In an earlier article we reviewed some of the possible reasons why mobile mapping has not been openly embraced, while at the same time airborne LiDAR systems (ALS) are very popular. Lets continue to look at even more reasons, not directly related to ALS.
So far we have identified these areas:
There are far more competitive solutions to the use of mobile mapping systems (MMS) than ALS (RTK, traditional surveying, mobile devices, etc.).
There are many more potential service providers for MMS projects (surveyors and GIS data collectors as compared to aerial photogrammetry firms).
While ALS is certainly expensive, so is the photogrammetry alternative.
ALS is much less sensitive to weather and daylight factors as compared to aerial photogrammetry.
The list doesnt stop here though. In spite of the best efforts of some very good companies and technology evangelists, there are many issues yet to be overcome. Surveyors in particular generally do not believe that MMS can provide survey grade geo-referencing of the point cloud. To a surveyor the term survey grade implies 0.05 feet accuracy, or better, particularly for elevation. Surveyors are certainly aware of the limitations of GPS this is why total stations and digital levels remain absolutely essential as standard survey equipment. While 0.10 feet is fantastic for many purposes, it is not the standard expected for surveying, engineering, and construction.
GPS alone cannot provide this. Even with the synergy gained from combining GNSS and an IMU this consistent level of accuracy is out of reach. However, using methods of alternate positioning can make 0.05 feet something to be realized.
The most common method of doing this is by including higher accuracy control points spaced sufficiently to adjust the point cloud. For this solution to work, a good quality IMU must be used to generate a consistent and predictable trajectory. Fortunately IMUs are improving and becoming more affordable every year.
As a side note, it is sometimes possible to achieve survey grade results without control, using only the INS solution, but it is not a reliable means to do so. Its a bit more of good luck (perfect conditions and a good satellite constellation). This is really no different than using AGPS and IMU for aerial photogrammetry.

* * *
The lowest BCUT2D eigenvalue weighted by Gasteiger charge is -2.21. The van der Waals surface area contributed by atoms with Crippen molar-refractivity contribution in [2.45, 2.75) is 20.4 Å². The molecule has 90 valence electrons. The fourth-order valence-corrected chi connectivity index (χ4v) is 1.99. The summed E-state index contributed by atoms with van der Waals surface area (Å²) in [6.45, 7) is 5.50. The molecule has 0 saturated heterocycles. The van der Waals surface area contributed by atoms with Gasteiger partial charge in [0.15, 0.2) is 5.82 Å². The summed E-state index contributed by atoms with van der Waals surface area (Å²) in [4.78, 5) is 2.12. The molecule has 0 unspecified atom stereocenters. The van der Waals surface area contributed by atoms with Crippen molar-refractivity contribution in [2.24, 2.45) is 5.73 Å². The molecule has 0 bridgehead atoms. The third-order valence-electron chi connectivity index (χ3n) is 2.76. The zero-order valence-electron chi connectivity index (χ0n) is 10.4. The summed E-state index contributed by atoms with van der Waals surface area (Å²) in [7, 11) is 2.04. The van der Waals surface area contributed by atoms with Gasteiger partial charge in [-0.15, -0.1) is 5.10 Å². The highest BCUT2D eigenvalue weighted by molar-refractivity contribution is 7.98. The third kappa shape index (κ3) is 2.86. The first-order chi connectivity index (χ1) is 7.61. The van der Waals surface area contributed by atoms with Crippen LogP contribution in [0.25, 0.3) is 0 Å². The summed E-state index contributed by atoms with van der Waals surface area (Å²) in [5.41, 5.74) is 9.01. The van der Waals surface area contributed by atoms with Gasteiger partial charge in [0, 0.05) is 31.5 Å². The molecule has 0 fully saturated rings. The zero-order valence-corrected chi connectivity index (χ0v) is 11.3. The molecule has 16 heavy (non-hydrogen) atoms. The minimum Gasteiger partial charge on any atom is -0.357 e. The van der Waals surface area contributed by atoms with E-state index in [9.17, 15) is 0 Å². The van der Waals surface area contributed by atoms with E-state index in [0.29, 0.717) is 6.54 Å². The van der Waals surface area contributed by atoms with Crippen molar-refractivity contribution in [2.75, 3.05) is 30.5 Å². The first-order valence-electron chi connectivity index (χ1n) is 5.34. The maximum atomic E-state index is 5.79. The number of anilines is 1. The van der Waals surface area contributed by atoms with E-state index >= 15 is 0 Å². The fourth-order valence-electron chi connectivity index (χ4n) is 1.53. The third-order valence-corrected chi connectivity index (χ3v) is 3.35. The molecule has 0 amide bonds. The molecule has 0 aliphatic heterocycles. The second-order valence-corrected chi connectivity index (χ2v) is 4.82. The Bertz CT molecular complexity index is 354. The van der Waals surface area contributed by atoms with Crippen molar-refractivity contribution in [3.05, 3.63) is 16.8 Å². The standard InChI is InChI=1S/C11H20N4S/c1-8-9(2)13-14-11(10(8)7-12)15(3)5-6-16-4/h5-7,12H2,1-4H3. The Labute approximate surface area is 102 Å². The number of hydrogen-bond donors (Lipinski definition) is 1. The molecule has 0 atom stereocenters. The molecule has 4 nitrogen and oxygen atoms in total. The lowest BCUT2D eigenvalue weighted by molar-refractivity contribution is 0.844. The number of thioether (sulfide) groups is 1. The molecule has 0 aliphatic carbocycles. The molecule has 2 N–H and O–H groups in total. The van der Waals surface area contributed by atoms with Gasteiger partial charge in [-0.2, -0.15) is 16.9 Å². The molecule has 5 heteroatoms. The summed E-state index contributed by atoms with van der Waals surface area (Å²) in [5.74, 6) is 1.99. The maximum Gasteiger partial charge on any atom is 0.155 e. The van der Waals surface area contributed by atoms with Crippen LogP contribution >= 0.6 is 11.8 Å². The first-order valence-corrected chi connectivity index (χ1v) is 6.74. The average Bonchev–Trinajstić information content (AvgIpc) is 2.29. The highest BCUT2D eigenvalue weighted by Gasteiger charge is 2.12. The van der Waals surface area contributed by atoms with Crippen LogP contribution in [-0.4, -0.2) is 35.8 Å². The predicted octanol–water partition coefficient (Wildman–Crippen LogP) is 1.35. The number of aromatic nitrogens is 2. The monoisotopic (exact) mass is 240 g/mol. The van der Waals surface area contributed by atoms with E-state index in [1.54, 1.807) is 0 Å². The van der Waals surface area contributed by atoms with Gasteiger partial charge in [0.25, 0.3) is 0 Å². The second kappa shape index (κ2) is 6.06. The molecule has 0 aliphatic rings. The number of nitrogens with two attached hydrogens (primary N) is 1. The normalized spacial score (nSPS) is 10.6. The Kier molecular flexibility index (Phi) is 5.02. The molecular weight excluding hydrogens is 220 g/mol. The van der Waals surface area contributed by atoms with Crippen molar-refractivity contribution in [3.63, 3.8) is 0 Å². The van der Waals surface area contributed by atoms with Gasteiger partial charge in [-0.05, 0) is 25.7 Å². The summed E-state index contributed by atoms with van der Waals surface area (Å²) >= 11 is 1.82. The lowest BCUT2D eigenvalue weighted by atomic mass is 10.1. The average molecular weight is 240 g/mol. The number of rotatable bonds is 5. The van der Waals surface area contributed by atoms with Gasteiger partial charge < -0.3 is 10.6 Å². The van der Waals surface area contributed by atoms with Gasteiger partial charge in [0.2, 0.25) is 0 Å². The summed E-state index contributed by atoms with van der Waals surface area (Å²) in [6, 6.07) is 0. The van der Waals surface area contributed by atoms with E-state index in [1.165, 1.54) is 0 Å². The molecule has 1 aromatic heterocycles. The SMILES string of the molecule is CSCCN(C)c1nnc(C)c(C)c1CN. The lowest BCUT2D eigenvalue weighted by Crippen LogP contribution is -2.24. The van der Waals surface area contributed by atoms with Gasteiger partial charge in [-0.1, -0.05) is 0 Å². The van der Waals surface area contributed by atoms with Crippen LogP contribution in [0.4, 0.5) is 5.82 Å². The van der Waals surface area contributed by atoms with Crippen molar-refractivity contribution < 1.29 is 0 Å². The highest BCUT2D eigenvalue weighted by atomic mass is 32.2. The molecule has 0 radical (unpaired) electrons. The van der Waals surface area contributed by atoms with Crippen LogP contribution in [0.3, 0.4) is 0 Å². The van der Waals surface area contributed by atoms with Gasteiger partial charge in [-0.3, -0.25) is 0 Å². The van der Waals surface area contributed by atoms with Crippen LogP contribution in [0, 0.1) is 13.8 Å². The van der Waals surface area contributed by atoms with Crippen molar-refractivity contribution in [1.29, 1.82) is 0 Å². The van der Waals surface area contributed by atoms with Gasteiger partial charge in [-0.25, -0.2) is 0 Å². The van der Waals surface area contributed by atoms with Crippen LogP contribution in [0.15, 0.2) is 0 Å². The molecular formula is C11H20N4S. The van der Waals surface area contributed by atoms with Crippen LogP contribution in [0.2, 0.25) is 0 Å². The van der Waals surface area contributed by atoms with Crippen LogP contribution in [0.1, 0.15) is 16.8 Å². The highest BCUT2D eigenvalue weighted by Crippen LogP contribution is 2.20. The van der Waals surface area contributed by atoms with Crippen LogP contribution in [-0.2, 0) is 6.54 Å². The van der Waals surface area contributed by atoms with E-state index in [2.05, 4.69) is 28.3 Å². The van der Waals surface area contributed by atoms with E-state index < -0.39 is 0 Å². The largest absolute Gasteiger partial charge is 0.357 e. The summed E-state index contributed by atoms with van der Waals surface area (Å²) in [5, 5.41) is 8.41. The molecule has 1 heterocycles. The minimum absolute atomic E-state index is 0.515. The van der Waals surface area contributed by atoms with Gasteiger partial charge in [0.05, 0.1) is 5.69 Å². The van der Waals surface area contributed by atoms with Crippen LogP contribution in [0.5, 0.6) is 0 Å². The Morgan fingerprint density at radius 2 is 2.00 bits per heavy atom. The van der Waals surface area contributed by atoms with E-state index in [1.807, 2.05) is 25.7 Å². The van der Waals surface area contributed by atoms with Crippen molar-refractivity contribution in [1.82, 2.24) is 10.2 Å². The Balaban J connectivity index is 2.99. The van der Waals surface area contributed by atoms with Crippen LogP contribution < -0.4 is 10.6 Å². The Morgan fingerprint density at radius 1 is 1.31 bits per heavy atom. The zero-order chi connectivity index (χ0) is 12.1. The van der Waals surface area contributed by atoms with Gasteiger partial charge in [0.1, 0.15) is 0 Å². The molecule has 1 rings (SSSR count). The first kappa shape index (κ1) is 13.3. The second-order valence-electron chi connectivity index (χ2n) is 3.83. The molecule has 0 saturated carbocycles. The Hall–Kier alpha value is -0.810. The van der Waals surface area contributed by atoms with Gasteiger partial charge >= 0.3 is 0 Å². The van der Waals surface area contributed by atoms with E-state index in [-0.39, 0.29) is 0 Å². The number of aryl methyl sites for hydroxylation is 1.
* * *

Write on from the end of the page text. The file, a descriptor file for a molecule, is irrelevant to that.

The availability of MMS-smart software is another issue. While there are several products available that can handle most MMS generated data, only a few are designed to take advantage of the MMS data. This includes the geometry, point pattern density, and also the use of the imagery generally associated with a MMS.
Many of the software packages, on the other hand, are designed to take advantage of static scan (TLS) data. Familiarity with TLS data does not necessarily extend itself directly into MMS. This can definitely lead to early frustration for users who think they have the software and expertise already in place to exploit the MMS data. A bad experience here can curtail further investigation of the MMS systems and technology.
Static scanning in many ways is a strong proponent for MMS while in some ways it discourages MMS. Whenever LiDAR becomes part of the solution to any project, this can be a benefit towards MMS. However, just as a non-robotic total station (under $10k) is often purchased instead of a much more productive robotic total station ($50k), the same can be said for the static and mobile scanners. Several (maybe even more than a dozen!) static scanners can be purchased for the price of a single MMS. Its a tough decision.
Not to be overlooked is the entire geographic positioning issue. MMS requires GNSS which adds more instrumentation and further understanding of surveying, mapping, and geodesy. Users of TLS looking to enter the MMS market suddenly find themselves encountering CORS, HARN, projections, geoids, datums, scale factors, and more. For many this can be overwhelming while others may embrace it without properly preparing for the necessary learning curve associated. In either case MMS leaves a sour taste with the TLS user.
The key for MMS proponents is understanding when it is appropriate and when it is not. Owning an expensive piece of equipment does not necessitate employing it on every job. It is more important to understand there are more and varied opportunities to exploit MMS and to build potential in new markets.
Now its time to introduce you to Snoopy.
Snoopy is the next generation of ScanLook from LiDAR USA. Snoopy is designed to be easy to build and maintain, ultra easy to use and transport, very configurable with INS and scanners, and affordable. It is not a toy. It is not a GIS-only solution. It is not a survey-only solution. It is a highly configurable mobile mapping system with nothing missing. It can sport one or more Velodyne HD32 scanners, FARO FOCUS scanners (including the new x330), or Z+F scanners. It can be quickly mounted to virtually any moving platform. It should be the impetus to get you into mobile mapping.